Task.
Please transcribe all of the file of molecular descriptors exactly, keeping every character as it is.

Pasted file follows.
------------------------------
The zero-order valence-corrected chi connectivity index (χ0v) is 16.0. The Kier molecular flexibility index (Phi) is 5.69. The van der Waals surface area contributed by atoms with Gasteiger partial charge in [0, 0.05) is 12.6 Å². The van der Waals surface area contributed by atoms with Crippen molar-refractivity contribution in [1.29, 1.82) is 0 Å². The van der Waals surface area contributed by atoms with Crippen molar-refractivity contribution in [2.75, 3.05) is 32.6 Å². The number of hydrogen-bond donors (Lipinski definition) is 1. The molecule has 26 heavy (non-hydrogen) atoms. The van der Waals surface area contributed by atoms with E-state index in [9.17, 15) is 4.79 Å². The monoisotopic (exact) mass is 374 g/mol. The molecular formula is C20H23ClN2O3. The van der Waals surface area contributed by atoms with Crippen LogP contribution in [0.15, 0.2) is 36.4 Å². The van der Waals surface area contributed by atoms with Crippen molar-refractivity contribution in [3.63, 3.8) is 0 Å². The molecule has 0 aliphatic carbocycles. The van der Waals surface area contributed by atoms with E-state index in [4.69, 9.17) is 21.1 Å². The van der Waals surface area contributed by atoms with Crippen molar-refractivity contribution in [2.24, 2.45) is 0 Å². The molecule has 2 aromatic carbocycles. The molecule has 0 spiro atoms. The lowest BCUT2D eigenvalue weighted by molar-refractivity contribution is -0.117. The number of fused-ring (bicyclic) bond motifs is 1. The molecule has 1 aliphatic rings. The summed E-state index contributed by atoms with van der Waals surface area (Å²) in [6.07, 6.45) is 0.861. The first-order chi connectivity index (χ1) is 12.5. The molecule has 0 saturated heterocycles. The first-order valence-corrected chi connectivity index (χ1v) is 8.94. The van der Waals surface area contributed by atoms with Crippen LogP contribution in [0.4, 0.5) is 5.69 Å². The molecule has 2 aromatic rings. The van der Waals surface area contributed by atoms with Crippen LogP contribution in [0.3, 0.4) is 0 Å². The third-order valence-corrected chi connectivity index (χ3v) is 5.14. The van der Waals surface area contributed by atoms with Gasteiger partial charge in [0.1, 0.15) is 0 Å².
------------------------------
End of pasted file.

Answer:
The zero-order valence-corrected chi connectivity index (χ0v) is 16.0. The Kier molecular flexibility index (Phi) is 5.69. The van der Waals surface area contributed by atoms with Gasteiger partial charge in [0, 0.05) is 12.6 Å². The van der Waals surface area contributed by atoms with Crippen molar-refractivity contribution in [1.29, 1.82) is 0 Å². The van der Waals surface area contributed by atoms with Crippen molar-refractivity contribution in [2.75, 3.05) is 32.6 Å². The number of hydrogen-bond donors (Lipinski definition) is 1. The molecule has 26 heavy (non-hydrogen) atoms. The van der Waals surface area contributed by atoms with E-state index in [9.17, 15) is 4.79 Å². The monoisotopic (exact) mass is 374 g/mol. The molecular formula is C20H23ClN2O3. The van der Waals surface area contributed by atoms with Crippen LogP contribution in [0.15, 0.2) is 36.4 Å². The van der Waals surface area contributed by atoms with Crippen molar-refractivity contribution in [3.63, 3.8) is 0 Å². The molecule has 0 aliphatic carbocycles. The van der Waals surface area contributed by atoms with E-state index in [4.69, 9.17) is 21.1 Å². The van der Waals surface area contributed by atoms with Crippen molar-refractivity contribution in [2.24, 2.45) is 0 Å². The molecule has 2 aromatic carbocycles. The molecule has 0 spiro atoms. The lowest BCUT2D eigenvalue weighted by molar-refractivity contribution is -0.117. The number of fused-ring (bicyclic) bond motifs is 1. The molecule has 1 aliphatic rings. The summed E-state index contributed by atoms with van der Waals surface area (Å²) in [6.07, 6.45) is 0.861. The first-order chi connectivity index (χ1) is 12.5. The molecule has 0 saturated heterocycles. The first-order valence-corrected chi connectivity index (χ1v) is 8.94. The van der Waals surface area contributed by atoms with Crippen LogP contribution in [0.4, 0.5) is 5.69 Å². The molecule has 2 aromatic rings. The van der Waals surface area contributed by atoms with Crippen LogP contribution in [0.3, 0.4) is 0 Å². The third-order valence-corrected chi connectivity index (χ3v) is 5.14. The van der Waals surface area contributed by atoms with Gasteiger partial charge in [0.1, 0.15) is 0 Å².